[flowplayer src=’http://www.bootrundle.com/wp-content/uploads/2012/03/bubble.m4v’ splash=’http://www.bootrundle.com/wp-content/uploads/2012/03/Screen-Shot-2012-03-28-at-9.14.43-PM1.png’]
“To find oneself again in a state of extreme shock, clarified by unreality, with, in a corner of oneself, some fragments of the real world.”
Also appearing, Robert Reed, whose perm and fine mustache could not keep Mike Brady from sabotaging the performance.
Coincidentally (or maybe not so coincidentally…ooooh), given the theme of immunodeficiency, Robert Reed perished because of HIV.
Do they still make movies about horrible teenagers who are cruel to their disadvantaged peers?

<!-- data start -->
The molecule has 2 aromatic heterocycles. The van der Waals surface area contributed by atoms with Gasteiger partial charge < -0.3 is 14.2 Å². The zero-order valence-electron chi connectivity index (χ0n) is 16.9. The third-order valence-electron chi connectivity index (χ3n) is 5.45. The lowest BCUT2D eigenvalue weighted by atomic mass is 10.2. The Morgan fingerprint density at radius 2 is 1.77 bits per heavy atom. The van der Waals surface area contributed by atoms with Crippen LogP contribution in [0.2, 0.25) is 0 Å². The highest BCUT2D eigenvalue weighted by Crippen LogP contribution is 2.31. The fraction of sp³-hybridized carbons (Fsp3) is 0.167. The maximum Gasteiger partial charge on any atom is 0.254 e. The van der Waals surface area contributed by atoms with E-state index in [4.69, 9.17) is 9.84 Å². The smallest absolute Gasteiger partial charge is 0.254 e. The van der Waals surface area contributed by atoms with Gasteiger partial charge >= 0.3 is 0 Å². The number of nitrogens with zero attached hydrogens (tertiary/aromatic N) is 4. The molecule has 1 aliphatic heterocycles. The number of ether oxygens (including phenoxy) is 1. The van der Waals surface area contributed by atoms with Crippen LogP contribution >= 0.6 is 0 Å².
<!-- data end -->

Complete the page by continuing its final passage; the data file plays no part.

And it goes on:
Or are teenagers heroes?
Is teenager still a word?
What is a teenager?
And what about the girl he loves, the one with the long, blonde hair?
(She rides a horse, not pictured.)
What if he’s not immune?
“The Boy in the Plastic Bubble” was Travolta’s finest work, until “Pulp Fiction” resuscitated his career, much like the bubble in this scene.
He was autoimmune. But not to the charms of Glynnis O’Connor, who went on to die as Emily Webb in a TV production of “Our Town.”